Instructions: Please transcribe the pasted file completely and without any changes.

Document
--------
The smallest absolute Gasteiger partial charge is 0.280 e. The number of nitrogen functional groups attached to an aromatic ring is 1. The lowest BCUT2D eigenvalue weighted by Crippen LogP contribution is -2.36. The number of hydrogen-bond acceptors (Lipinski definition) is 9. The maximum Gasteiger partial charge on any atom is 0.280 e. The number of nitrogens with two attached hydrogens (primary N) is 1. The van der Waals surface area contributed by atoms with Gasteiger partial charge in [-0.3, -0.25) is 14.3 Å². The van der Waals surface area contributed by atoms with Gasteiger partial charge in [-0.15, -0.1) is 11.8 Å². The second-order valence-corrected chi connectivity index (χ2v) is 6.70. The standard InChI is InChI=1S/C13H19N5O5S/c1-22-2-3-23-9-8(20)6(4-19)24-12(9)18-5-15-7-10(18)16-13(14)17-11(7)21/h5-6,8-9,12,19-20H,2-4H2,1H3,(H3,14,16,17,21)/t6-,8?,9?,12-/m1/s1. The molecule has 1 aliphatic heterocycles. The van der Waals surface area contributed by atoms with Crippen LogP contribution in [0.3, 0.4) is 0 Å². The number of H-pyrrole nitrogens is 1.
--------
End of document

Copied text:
The smallest absolute Gasteiger partial charge is 0.280 e. The number of nitrogen functional groups attached to an aromatic ring is 1. The lowest BCUT2D eigenvalue weighted by Crippen LogP contribution is -2.36. The number of hydrogen-bond acceptors (Lipinski definition) is 9. The maximum Gasteiger partial charge on any atom is 0.280 e. The number of nitrogens with two attached hydrogens (primary N) is 1. The van der Waals surface area contributed by atoms with Gasteiger partial charge in [-0.3, -0.25) is 14.3 Å². The van der Waals surface area contributed by atoms with Gasteiger partial charge in [-0.15, -0.1) is 11.8 Å². The second-order valence-corrected chi connectivity index (χ2v) is 6.70. The standard InChI is InChI=1S/C13H19N5O5S/c1-22-2-3-23-9-8(20)6(4-19)24-12(9)18-5-15-7-10(18)16-13(14)17-11(7)21/h5-6,8-9,12,19-20H,2-4H2,1H3,(H3,14,16,17,21)/t6-,8?,9?,12-/m1/s1. The molecule has 1 aliphatic heterocycles. The van der Waals surface area contributed by atoms with Crippen LogP contribution in [0.3, 0.4) is 0 Å². The number of H-pyrrole nitrogens is 1.